Remembering Charles Burchfield, an artist who preferred to show what he did rather than criticize others

The Glow of Christmas  1952

Ed Cowley, an artist who chaired the University at Albany art department, lived in Altamont until his death in 2014. After fighting in World War II — he served in the 94th Infantry Division under General George Patton in the Battle of the Bulge — Cowley studied at the Albright Art School and Buffalo State College.

Ed Cowley Jr. has shared with The Enterprise this reminiscence that his father wrote nearly 40 years ago about his visits with Charles Burchfield, the visionary artist based in western New York. Cowley, like Burchfield, created Christmas scenes for cards. We thought this would make a nice Christmas present for our readers.

— Melissa Hale-Spencer, editor

In February of 1978, I visited the Burchfield Center at the State University College at Buffalo. While talking with Edna Lindemann, the founder and director of the center, I happened to mention that in the late ’40s I had visited Charles Burchfield’s studio in Gardenville, New York.

Dr. Lindemann asked if I had kept notes, and of course I hadn't. She then asked if I would write up some of my recollections of talking with Burchfield. Even though it was 30 years ago, the memory is still vivid.

The original purpose in my visiting Burchfield was related to a class assignment having to do with interviewing western New York artists. I wrote to him about a visit and he was most obliging and a date was set.

I arrived one afternoon at the front door and met Mrs. Burchfield who called Charles and we sat down and talked for a while about the art school and about how unique it was that he was able to support his family by the sale of his paintings. He was pleased he didn't have to design wallpaper any longer, but he was also a bit saddened each time he sold a painting.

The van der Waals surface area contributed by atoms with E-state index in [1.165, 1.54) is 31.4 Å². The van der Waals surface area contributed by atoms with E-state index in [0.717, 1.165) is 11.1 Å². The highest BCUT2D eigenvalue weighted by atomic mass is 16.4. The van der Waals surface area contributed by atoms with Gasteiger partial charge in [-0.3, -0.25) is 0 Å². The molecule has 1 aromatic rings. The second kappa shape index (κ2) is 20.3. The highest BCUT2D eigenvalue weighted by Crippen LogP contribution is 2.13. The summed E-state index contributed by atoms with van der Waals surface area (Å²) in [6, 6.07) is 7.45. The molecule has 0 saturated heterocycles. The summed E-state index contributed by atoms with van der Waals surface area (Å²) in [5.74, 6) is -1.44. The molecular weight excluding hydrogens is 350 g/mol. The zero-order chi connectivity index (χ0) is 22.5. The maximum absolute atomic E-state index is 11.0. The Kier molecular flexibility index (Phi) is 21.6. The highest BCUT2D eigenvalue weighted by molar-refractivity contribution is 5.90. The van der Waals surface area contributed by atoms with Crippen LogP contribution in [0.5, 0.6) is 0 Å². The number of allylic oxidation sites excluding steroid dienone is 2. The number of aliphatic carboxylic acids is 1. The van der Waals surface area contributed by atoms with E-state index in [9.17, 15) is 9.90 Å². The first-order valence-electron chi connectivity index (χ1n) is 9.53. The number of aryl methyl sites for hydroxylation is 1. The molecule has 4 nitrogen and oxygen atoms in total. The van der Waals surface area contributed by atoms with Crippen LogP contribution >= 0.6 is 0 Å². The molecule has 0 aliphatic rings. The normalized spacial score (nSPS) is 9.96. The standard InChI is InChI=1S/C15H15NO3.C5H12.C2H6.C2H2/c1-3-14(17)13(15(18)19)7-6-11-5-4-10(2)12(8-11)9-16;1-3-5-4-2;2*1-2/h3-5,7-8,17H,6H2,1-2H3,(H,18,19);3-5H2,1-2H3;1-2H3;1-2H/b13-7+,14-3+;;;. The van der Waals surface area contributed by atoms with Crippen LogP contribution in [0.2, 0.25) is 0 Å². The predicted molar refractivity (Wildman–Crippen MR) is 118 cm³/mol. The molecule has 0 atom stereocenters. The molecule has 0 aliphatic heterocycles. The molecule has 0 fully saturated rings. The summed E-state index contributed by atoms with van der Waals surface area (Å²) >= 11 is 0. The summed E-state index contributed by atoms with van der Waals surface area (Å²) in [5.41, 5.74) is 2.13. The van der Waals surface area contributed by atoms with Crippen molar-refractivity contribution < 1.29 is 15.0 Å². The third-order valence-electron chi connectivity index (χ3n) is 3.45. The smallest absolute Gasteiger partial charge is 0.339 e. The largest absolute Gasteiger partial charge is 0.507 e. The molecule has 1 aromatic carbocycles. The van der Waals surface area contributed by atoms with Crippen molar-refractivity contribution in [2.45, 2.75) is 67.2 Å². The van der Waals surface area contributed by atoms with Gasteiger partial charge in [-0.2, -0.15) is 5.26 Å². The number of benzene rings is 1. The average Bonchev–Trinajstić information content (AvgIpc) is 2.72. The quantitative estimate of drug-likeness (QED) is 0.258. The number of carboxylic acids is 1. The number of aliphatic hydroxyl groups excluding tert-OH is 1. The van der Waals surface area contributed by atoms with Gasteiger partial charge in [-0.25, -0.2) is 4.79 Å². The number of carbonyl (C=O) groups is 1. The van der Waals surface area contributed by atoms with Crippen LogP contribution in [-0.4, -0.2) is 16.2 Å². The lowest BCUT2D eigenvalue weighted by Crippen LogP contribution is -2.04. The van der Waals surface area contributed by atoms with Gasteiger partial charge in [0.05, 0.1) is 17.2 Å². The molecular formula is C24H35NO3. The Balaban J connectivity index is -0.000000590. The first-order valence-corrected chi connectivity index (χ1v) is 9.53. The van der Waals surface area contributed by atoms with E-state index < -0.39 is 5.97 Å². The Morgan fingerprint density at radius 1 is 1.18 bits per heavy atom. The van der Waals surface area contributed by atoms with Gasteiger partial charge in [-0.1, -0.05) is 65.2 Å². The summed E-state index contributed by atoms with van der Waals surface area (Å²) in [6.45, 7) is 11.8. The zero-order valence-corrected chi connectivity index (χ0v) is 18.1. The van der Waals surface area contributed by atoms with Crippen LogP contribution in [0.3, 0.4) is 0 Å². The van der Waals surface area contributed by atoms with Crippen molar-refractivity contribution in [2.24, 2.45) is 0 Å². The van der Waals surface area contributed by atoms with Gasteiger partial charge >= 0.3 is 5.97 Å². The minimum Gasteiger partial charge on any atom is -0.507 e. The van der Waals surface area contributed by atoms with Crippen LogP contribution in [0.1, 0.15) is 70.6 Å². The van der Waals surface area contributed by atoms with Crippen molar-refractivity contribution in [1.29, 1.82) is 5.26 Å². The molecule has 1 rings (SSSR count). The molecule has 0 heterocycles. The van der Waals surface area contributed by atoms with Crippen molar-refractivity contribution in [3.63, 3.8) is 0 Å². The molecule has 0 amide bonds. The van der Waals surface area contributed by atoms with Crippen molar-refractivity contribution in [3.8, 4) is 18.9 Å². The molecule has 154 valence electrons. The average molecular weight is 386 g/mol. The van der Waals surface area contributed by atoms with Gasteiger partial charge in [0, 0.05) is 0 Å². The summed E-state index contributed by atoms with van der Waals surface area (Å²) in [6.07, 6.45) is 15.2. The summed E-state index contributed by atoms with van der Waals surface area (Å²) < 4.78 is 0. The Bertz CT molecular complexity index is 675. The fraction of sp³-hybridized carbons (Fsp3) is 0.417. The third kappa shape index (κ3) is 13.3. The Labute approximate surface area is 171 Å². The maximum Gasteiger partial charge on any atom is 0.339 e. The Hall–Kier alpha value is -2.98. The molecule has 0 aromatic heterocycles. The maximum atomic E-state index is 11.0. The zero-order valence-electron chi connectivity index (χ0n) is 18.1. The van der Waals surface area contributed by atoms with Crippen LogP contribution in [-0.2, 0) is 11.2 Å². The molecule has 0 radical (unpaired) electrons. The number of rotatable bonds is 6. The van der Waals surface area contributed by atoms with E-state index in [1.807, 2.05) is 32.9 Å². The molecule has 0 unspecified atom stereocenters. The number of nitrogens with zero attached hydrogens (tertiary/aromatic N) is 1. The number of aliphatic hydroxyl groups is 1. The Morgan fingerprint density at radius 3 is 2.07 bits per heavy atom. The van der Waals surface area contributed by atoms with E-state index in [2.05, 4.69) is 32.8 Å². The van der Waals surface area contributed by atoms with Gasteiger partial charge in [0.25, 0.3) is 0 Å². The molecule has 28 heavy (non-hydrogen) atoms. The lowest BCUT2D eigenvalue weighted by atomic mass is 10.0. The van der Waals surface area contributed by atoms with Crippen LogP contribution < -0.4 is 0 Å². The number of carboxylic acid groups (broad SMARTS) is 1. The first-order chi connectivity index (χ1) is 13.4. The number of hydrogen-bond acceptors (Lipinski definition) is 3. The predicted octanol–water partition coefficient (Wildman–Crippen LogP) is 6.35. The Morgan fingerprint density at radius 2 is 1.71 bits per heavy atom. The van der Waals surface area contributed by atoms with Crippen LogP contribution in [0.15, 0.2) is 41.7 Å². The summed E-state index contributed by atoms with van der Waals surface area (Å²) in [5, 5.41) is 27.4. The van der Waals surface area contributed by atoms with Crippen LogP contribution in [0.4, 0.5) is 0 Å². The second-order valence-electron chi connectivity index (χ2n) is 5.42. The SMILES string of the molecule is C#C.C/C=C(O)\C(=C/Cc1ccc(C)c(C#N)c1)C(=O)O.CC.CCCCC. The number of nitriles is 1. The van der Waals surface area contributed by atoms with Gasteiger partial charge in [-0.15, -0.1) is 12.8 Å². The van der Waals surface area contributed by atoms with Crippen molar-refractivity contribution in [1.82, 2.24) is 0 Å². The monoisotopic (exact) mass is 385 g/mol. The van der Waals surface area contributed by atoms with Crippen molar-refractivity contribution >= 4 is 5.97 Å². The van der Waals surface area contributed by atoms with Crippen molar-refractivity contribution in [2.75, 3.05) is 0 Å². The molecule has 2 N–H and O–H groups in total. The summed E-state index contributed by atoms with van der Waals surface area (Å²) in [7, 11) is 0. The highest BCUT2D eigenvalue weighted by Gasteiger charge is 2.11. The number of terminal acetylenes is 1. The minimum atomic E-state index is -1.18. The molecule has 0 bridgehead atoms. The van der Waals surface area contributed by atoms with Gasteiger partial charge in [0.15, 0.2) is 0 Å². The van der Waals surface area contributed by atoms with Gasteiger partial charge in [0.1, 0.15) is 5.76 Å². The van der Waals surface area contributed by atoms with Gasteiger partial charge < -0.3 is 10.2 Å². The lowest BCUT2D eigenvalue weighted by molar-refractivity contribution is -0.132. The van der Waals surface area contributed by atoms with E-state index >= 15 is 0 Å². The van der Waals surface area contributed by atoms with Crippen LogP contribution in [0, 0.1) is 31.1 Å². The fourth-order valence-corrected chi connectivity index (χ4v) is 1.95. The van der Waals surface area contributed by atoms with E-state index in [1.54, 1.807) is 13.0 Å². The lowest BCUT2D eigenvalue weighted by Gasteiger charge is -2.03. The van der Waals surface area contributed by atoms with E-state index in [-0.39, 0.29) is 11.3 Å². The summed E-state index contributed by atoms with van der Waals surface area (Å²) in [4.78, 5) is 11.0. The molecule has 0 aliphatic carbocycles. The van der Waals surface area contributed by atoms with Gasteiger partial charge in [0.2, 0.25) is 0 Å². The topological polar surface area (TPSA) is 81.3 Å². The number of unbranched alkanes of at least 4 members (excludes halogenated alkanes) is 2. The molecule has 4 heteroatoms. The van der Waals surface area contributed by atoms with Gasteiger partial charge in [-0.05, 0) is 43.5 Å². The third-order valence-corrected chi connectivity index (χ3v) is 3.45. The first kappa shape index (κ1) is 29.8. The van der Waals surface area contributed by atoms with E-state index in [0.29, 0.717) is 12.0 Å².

He said that every time he made a sale it was like losing a bit of himself. We talked about how many paintings he sold a year and the number was 12. The selling price at that time was around a thousand dollars and I can't recall if that was before the gallery commission or not. In any event, the Burchfield home appeared no different from any other in Gardenville except for the fact that it was filled with Burchfield paintings.

The studio was a separate building behind the house and, while it served the purpose, the studio space was more comfortable than artistic or dramatic. It looked like a workshop.

Burchfield had hundreds of paintings stored in shelves and in racks and he started showing some to me.  He enjoyed seeing the paintings as he pulled them out. I’m sure he was thinking about what changes he was going to make or which ones he was going to make bigger or whatever. I was impressed as any art student can understand and I tried to ask questions that would convey the sincerity of my interest.

It was also a pleasant relief to sense that this experience was not a burden to him. We looked at dozens of paintings and stayed in the studio until it got too dark to see.

It was dinnertime for Burchfield (like six o’clock) and I was ready to leave. Before going, I gathered a lot of courage and asked if I could come out again and show him some of my paintings.

The more I think of this now, the bolder I seemed — but, anyhow he said it would be just fine and just to give him a call and we would make arrangements. At that time, I was just beginning to paint and had done only a few oils, all of which were landscapes featuring architecture and particularly old buildings.

One was the foot of Main Street in Buffalo and the whole block of old buildings that stood there. Included in the block was the “Two-bit Club,” an offbeat tavern where, along with some college friends, I spent quite a bit of time. It was a struggle in those days just to put the paint on, but it was exciting in a way and after years of art school studying drawing and design, it was a good feeling to be painting at last.